Friday, February 3, 2012
There are some instances where people are obviously doing something wrong and it's okay to tell them.
If you go to a buffet for lunch and then still need to eat dinner, you're doing it wrong.
If you go to the gym every day and get fatter and weaker, you're doing it wrong.
If you look at a couple of presidential candidates and think they're both just too awesome, you're doing it wrong.
These are simple. These are things that, given time and perspective, intelligent people can figure out for themselves. (See how I had to qualify that sentence? Sheesh.)
But we like to point out when people are wrong. It makes us feel right, somehow. Or validated, at least.
I sat in a meeting once as a Graduate Teaching Assistant at Wichita State, and the new head of the writing program encouraged us to not use red pens while grading undergrad papers. He said, "It makes them feel like they're wrong." To which I responded, "But they are wrong."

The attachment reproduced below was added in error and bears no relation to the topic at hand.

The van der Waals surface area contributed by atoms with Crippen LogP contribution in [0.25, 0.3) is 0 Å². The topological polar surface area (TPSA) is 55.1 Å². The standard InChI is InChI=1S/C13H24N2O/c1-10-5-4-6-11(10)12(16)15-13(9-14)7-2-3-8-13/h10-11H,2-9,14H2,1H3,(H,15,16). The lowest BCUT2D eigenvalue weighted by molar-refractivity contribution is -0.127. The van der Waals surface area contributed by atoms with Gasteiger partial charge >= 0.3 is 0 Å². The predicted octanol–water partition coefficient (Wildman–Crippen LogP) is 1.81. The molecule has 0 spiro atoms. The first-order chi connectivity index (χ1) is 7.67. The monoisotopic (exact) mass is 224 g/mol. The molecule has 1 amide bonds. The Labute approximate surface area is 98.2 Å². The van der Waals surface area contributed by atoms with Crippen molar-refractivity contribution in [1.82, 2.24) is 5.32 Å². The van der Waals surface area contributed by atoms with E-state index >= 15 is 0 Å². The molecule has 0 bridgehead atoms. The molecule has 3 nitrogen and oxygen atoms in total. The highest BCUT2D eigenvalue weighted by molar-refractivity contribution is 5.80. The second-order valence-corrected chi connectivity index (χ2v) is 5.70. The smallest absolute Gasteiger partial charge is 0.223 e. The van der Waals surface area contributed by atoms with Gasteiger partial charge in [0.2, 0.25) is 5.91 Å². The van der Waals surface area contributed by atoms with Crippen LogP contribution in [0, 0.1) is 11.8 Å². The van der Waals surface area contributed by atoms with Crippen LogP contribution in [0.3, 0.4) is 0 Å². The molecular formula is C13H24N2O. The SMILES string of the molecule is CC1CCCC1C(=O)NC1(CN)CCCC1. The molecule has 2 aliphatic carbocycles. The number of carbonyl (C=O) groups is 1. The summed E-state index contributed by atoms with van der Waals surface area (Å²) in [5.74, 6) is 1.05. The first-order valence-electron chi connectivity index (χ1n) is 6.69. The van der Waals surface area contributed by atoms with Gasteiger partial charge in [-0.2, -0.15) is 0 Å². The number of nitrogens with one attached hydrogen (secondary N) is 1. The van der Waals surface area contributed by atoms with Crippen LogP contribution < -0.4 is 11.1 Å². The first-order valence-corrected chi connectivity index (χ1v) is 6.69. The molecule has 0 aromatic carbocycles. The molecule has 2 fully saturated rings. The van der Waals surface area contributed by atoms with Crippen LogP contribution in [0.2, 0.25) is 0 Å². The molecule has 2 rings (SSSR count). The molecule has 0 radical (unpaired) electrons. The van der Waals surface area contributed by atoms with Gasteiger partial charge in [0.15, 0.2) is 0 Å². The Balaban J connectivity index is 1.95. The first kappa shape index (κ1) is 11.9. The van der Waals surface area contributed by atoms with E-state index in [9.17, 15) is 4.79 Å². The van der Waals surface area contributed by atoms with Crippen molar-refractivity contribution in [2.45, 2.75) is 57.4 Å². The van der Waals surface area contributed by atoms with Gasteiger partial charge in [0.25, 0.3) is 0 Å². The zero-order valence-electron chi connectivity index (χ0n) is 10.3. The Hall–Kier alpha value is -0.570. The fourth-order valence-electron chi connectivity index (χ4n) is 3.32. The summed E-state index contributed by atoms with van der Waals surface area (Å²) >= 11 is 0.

I don't like using the word "wrong" with kids unless it's about behavior, like hitting or spitting or dangling a Barbie doll by the ankle and using it as a pinata. (Everyone knows to string her up by the neck.) When a kid is trying to figure something out, the word "wrong" makes them think they're, well, wrong. ''
Putting the shoe on the wrong foot? Putting pants on backwards? Using a fork for soup? Coat on upside down? These aren't inherently wrong. And I think it's best to point out that there are better ways of doing things. This gets the kids thinking about their own behavior and choices, instead of shaming them into being like everyone else.
Because who doesn't need a little bit of this every now and then?: